Talking to Strangers

 

I feel as though young people are very impressionable when it comes to trends and fads and passions. Some could say that in a world of young adults whose faulty logic brings them to creating a subculture to avoid being like the rest of us, originality doesn’t stand a chance.  Once” it” becomes a thing, it stops being what we wanted it to be. I see it every day on tumblr. Everyone wants to travel. Everyone is a free spirit. Society is too imposing. And we have come to believe that the best way to set ourselves apart is to stop associating with a certain group of people, but that tends to automatically classify us with something anyways. When can we begin to stand on our own feet?

I’m pretty hip to certain trends, and music being my profession, I especially pay attention to that industry, what’s popular, what’s selling.  Partly out of my unquenchable thirst for new music to listen to, and partly because I spend my days talking to strangers that I’m connected to only by Christ and musicianship over email about partaking in our new Indie station. I love that. Some days it’s a bust and everyone I listen to wants to be someone else. And though their bios cry out with passion for worship, I feel nothing when I listen (this is not their problem, it’s mine.)  But occasionally I find someone who just wants to be them. And be them to glorify God. It comes through in their music.

The fact is, that I get tired of people trying to find their own identity. There is this rush and stress to establishing yourself. Maybe it’s out of desperation to not be everyone else, or maybe it’s just a hunger for attention. But this morning my Mom was talking about a sermon she listened to, about when the resurrection happens. The Pastor was talking about keeping our identity even after our flesh is replaced with the perfection we will one day experience.  And it made me smile, because it’s just further proof that our identities have nothing to do with how we look. But everything to do with who we are in Jesus. It’s an infinite comfort to me, as a teenager that sometimes feels as if everyone wants me to be something I’m not, that the nearer we draw to Christ, the more of ourselves we become. Sometimes it looks as though we are supposed to establish ourselves in careers and “isms,” then go out and love Jesus. Perhaps that’s accomplished through sitting in Church, your own person. We sit there, and we try to take this outward approach. As if we are simply taking Jesus, and throwing Him at us, saying “make who I already am better, more pretty, more acceptable to the church, etc.” But is that right? I feel as though the real identity crisis begins when we take ourselves into our own hands, and try to merely apply Jesus to what we are. But what if we took an inward approach? What does that mean?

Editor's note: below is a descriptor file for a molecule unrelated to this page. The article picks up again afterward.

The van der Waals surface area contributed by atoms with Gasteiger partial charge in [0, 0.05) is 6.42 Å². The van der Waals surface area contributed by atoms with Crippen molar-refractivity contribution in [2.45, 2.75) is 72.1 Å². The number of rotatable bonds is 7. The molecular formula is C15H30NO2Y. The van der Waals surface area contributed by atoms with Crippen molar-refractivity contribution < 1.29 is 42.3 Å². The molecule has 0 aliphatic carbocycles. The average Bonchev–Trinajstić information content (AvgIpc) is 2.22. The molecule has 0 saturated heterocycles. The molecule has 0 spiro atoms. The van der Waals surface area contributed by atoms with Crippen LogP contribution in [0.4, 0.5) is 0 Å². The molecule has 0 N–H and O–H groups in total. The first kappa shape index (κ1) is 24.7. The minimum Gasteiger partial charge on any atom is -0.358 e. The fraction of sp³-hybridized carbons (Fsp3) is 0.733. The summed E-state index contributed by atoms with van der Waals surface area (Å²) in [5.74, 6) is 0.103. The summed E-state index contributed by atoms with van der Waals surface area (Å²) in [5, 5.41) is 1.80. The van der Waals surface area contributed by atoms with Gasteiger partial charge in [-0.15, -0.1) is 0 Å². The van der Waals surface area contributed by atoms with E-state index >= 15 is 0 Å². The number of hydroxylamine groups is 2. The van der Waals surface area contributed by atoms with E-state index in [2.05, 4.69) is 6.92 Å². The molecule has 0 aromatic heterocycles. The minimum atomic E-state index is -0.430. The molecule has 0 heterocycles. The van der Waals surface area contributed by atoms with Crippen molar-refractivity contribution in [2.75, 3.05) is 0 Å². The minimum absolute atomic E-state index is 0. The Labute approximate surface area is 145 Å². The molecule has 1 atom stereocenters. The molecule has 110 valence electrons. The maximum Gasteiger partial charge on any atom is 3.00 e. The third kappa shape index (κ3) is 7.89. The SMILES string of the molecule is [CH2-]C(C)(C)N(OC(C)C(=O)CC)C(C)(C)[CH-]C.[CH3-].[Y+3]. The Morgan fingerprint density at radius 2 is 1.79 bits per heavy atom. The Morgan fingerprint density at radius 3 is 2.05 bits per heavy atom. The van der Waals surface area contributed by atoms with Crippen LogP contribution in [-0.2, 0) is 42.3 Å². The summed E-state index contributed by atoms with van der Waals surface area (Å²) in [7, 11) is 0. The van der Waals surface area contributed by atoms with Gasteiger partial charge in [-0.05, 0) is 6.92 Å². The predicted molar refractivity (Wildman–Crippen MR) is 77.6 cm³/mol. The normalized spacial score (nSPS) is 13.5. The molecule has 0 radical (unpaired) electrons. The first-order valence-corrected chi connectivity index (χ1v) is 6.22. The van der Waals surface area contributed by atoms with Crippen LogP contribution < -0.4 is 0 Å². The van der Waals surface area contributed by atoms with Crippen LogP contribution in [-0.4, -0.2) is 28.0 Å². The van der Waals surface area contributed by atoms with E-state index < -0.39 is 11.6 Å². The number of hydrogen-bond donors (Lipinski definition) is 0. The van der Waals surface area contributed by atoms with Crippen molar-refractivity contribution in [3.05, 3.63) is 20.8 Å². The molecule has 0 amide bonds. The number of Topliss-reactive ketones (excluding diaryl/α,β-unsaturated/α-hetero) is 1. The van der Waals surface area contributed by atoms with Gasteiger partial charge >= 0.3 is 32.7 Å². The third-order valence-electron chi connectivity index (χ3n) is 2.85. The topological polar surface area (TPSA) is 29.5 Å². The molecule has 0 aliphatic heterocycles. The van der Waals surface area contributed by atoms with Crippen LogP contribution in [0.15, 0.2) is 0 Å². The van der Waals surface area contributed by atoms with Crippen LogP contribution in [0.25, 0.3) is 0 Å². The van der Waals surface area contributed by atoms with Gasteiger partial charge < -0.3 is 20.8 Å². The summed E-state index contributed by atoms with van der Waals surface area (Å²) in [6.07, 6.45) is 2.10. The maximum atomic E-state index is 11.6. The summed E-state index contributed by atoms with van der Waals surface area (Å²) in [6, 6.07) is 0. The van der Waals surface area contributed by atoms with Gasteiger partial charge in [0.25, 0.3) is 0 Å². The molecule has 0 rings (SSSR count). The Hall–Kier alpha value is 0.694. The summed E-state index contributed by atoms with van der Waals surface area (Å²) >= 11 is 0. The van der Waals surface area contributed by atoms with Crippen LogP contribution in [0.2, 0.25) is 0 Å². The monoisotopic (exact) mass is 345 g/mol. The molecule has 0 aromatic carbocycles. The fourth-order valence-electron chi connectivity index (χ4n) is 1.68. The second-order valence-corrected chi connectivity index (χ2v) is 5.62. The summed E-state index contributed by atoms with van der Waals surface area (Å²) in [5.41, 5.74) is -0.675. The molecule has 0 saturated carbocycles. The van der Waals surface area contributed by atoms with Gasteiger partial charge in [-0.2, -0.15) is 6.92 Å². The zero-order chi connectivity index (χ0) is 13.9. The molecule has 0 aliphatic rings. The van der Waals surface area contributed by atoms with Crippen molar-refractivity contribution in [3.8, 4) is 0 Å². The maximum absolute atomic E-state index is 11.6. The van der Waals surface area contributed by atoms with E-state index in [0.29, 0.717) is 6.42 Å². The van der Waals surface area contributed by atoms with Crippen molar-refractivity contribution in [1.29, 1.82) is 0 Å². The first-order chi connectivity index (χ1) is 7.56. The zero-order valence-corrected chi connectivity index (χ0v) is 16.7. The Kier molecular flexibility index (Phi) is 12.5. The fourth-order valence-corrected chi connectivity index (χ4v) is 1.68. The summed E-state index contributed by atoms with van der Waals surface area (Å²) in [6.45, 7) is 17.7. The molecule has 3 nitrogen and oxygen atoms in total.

What if from the start, when we said, “Jesus, cleanse me. I want to have relationship with you,” what if from that point on, we sough our identity in Him? and He began to mold us. I think our fears say, “I don’t want to change who I am.”

But the truth is, when we are in a steady pursuit of more depth with our Father, we become more perfectly us. Becoming more and more pure, Christlike. Don’t forget, that He knit you together in the womb. He created you with a purpose in mind. All your quirks, all your talent. That was all Him. Whether you chase what He was for you or not. Those good gifts were from, by and for Him.  Thus, when we draw near to Him, and follow the path He has made for us, we are made complete in a way that we would never be without Him.

When I see myself, I see a broken human who has an introspective soul that will not be silent. I feel increasing fire in my bones about my calling in music. Externally speaking, I could tell you I’m introverted unless I sense anyone who feels more insecure than I do (in which case, expect me to plunge into some sort of conversation with nervous rapidity.) I tend to say the wrong things when I am consciously trying to make a good impression. I shake when I talk to new people. But at the same time, I love few things more than community. I’m passionate about communication. I’m passionate about a lot of things.  But above quirks and natural isms, I feel like I desire rightness with God and humans most.

I can tell you those things. I can speak them. You could memorize my quirks and still not know the half of me if you didn’t see me in light of my calling. I pray that that’s the biggest, most apparent part of me for this very reason. Because when my eyes are fixed on Jesus, I become the most me I can possibly be.

All this to say, I was refreshed by some unique artists today. And I hope that you’ll see people as Christ sees people.

-Sydney

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